On January 20, Donald J. Trump became the 45th President of the United States, and we’re all wondering what “The World According to Trump” will look like. Given his penchant for late-night Twitter eruptions and policy head fakes, no one knows if the President-elect is serious about bringing fundamental change to the U.S. economy. The markets obviously think so, as U.S. stock prices have surged and bond prices steadily eroded since Election Day. Millions of people want to believe that President Trump will lead America back to the economic promisedland. As with all things related to “the Donald”, the question is: What is real—and what is bluster? Trump supporters (and the markets) are resting their hopes on three pillars—tax reform, deregulation and fiscal stimulus.
First is a corporate tax cut. The Trump administration is expected to reduce the corporate tax rate to 15 percent from 35 percent, and limit the top tax rate on pass-through businesses (such as partnerships) to no more than 15 percent. The President-elect is also proposing a tax “holiday” for the accumulated profits of foreign subsidiaries of U.S. companies held overseas. U.S. companies currently pay an effective tax rate of about 27 percent due to numerous deductions and exclusions, but even a 20 percent effective rate would boost aggregate S&P 500 earnings by approximately 10 percent. Interestingly, Wall Street strategists began upping their 2017 S&P 500 profit estimates soon after the election to reflect this change. As for the tax holiday, Mr. Trump has said he wants to repatriate about $2.6 trillion in overseas profits at a one-time tax rate of 10 percent, about a third of what is required by current law. These funds could then be used for increased U.S. investment, or be paid to shareholders in the form of dividends or share buybacks.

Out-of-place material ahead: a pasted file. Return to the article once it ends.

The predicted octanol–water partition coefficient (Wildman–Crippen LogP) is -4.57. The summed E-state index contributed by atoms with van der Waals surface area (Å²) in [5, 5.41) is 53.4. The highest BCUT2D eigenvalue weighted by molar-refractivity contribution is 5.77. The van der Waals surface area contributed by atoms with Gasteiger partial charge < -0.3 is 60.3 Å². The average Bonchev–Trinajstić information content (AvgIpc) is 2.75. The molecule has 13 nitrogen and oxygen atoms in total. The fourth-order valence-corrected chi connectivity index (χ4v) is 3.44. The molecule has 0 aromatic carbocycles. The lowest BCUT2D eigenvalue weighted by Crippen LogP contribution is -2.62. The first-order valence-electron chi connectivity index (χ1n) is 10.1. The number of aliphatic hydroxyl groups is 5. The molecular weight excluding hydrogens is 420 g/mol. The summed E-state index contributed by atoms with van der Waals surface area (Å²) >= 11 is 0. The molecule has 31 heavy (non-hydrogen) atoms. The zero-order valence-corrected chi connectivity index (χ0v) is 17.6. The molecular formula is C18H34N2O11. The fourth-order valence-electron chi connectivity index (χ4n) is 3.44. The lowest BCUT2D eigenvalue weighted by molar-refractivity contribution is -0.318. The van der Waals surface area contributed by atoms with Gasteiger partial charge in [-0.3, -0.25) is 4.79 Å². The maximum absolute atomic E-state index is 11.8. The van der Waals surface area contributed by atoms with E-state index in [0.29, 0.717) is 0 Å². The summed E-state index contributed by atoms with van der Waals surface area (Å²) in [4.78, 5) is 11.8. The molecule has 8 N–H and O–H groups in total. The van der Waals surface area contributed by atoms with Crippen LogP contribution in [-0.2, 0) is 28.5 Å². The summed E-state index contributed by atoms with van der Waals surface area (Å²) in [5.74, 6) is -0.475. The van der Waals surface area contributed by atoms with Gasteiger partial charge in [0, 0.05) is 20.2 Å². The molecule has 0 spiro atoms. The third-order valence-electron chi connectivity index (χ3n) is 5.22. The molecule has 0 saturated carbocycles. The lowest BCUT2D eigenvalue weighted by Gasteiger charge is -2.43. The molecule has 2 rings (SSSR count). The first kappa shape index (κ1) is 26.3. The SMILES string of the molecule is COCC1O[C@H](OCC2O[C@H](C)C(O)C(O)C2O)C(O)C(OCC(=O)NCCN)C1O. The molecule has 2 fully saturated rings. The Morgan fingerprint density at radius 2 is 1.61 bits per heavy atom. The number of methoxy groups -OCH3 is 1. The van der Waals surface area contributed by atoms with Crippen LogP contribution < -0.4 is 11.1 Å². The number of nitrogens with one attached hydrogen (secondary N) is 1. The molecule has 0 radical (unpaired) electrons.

Next is deregulation—a key goal of some of the earliest potential Trump reforms. Various estimates put the cost of Federal regulation (in the form of lost output) at about $2 trillion per year. President Obama steadily increased the thickness of the Federal register during his tenure, with particular emphasis on health care, energy and financial services. President-elect Trump has said he plans to eliminate 2 existing regulations for every new one implemented. He’s expected to begin by repealing the Affordable Care Act, and reversing many rules put in place during Obama’s second term regarding wage and hour laws and environmental standards. Also look for changes (requiring Congressional approval) later in 2017 to several aspects of the Dodd-Frank Act, with particular emphasis on reversing the Volcker rule that limits bank trading activity. All in, Trump’s plan to lift the “animal spirits” within the economy by deregulating both small and large businesses appears to be already paying dividends. In addition to the rise in the stock market, various measures of consumer and small-business sentiment have reached levels unseen since before the 2008 financial crisis.